Australian pitcher Liam Hendriks (#31, “Slydah”) is an animal lover and a man of the world who does well by doing good. Slydah was the A’s 2017 nominee for the Roberto Clemente Award, after his work with Athletes Brand and Food for the Hungry in an effort to end poverty in the Dominican Republic. And he can pitch, too. He was 4-2, with a 4.22 ERA, and a 3-1 strikeout-to-walk ratio in 70 games last season.
INTERESTING VETERANS: A team like the 2018 Oakland Athletics is going to be filled with youngsters making their way to “the show” and aging players on the downside of their careers. In the latter group, check out these guys:
This will be the eighth Big League season for Chris Hatcher (#44, “Hatch”). In 2006, the Marlins drafted Hatcher out of UNC Wilmington as a catcher (that’s right, Hatcher the Catcher). In 2009, the Jacksonville Jumbo Shrimp put Hatcher on the mound, and he retired the only batter he faced. Building on that success, the next season the Jumbo Shrimp put him on the hill for a full inning, which he finished in 13 pitches (including his first professional strikeout). Three months later Hatcher found himself in the Big Leagues…as a catcher. He went 0-for-6 with 5 Ks. In 2011, he made his first MLB pitching appearance, becoming the first player in 75 years to debut as a catcher and come back the next season as a pitcher (Art Doll of the Boston Braves was the other, in case you were wondering). Look for Hatch to come out of the pen throwing heat – he has a 3-1 strikeout-to-walk ratio, with 236 Ks in 216 career innings.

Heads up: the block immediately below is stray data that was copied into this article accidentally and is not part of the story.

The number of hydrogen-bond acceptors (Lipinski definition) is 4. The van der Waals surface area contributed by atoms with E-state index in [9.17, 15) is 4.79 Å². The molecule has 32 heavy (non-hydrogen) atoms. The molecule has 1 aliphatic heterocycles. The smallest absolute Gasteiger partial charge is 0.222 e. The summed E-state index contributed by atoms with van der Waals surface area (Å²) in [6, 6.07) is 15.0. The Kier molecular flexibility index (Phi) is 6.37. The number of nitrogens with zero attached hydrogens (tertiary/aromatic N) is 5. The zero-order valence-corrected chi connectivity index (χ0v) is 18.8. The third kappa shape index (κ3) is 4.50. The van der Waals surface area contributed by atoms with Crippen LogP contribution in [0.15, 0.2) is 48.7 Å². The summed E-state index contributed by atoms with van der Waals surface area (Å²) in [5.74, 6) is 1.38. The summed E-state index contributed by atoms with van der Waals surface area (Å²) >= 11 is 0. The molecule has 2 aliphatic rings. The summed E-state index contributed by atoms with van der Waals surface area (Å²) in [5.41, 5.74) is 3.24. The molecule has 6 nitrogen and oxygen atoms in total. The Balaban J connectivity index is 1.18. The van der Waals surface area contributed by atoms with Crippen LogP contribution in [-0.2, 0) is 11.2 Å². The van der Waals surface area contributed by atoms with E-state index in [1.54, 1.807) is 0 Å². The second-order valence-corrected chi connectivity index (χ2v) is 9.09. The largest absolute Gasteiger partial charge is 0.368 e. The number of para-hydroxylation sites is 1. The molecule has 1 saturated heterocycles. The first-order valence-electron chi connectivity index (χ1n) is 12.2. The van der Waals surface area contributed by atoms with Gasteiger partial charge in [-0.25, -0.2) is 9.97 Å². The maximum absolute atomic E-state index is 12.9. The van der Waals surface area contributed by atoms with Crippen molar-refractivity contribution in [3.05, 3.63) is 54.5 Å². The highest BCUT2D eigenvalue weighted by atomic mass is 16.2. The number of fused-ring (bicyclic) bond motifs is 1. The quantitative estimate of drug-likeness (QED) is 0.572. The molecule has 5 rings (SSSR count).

2018 will mark Yusmeiro Petit’s (#36, “Yus”) eleventh MLB season. His career has been somewhat of a rollercoaster, but he has had a few memorable moments: In 2013, Yus came within one out of throwing baseball’s 24th perfect game. Eric Chavez – the former Athletic – broke it up with a single to right. In 2014, Petit became just the third Giant pitcher to throw a nine-inning complete game with less than 90 pitches – he did it with 84. Petit is such a control freak that he once went 70 consecutive batters – over nearly a month – without going to a three-ball count. After starting his career in Miami, spending three seasons in Phoenix, and then four in San Francisco, Yusmeiro will now be on his fourth team in four years. The A’s locked him up with a 2 year/$10 million contract, hoping he will continue to throw strikes out of the ’pen.